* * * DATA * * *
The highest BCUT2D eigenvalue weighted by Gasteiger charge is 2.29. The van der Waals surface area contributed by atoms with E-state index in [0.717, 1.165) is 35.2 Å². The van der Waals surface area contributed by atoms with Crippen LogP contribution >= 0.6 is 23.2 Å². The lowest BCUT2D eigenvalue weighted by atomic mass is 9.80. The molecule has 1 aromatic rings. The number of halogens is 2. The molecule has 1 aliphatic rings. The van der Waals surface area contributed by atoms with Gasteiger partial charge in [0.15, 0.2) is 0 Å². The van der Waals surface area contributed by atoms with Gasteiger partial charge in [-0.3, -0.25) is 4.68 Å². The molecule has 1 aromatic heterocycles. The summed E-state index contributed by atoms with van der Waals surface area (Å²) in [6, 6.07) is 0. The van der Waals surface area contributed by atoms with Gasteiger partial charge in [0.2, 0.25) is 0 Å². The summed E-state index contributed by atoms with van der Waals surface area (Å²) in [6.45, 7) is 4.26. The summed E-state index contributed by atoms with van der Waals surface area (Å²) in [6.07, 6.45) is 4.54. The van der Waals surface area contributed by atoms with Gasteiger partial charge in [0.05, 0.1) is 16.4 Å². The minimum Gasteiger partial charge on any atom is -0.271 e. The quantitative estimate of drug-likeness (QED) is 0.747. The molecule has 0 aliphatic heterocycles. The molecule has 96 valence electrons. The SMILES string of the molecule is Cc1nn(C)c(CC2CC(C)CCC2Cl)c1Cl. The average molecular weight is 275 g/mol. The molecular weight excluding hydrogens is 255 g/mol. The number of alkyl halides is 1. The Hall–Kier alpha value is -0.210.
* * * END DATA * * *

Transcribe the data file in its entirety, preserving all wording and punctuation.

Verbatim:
The highest BCUT2D eigenvalue weighted by Gasteiger charge is 2.29. The van der Waals surface area contributed by atoms with E-state index in [0.717, 1.165) is 35.2 Å². The van der Waals surface area contributed by atoms with Crippen LogP contribution >= 0.6 is 23.2 Å². The lowest BCUT2D eigenvalue weighted by atomic mass is 9.80. The molecule has 1 aromatic rings. The number of halogens is 2. The molecule has 1 aliphatic rings. The van der Waals surface area contributed by atoms with Gasteiger partial charge in [0.15, 0.2) is 0 Å². The van der Waals surface area contributed by atoms with Gasteiger partial charge in [-0.3, -0.25) is 4.68 Å². The molecule has 1 aromatic heterocycles. The summed E-state index contributed by atoms with van der Waals surface area (Å²) in [6, 6.07) is 0. The van der Waals surface area contributed by atoms with Gasteiger partial charge in [0.2, 0.25) is 0 Å². The summed E-state index contributed by atoms with van der Waals surface area (Å²) in [6.45, 7) is 4.26. The summed E-state index contributed by atoms with van der Waals surface area (Å²) in [6.07, 6.45) is 4.54. The van der Waals surface area contributed by atoms with Gasteiger partial charge in [0.05, 0.1) is 16.4 Å². The minimum Gasteiger partial charge on any atom is -0.271 e. The quantitative estimate of drug-likeness (QED) is 0.747. The molecule has 0 aliphatic heterocycles. The molecule has 96 valence electrons. The SMILES string of the molecule is Cc1nn(C)c(CC2CC(C)CCC2Cl)c1Cl. The average molecular weight is 275 g/mol. The molecular weight excluding hydrogens is 255 g/mol. The number of alkyl halides is 1. The Hall–Kier alpha value is -0.210.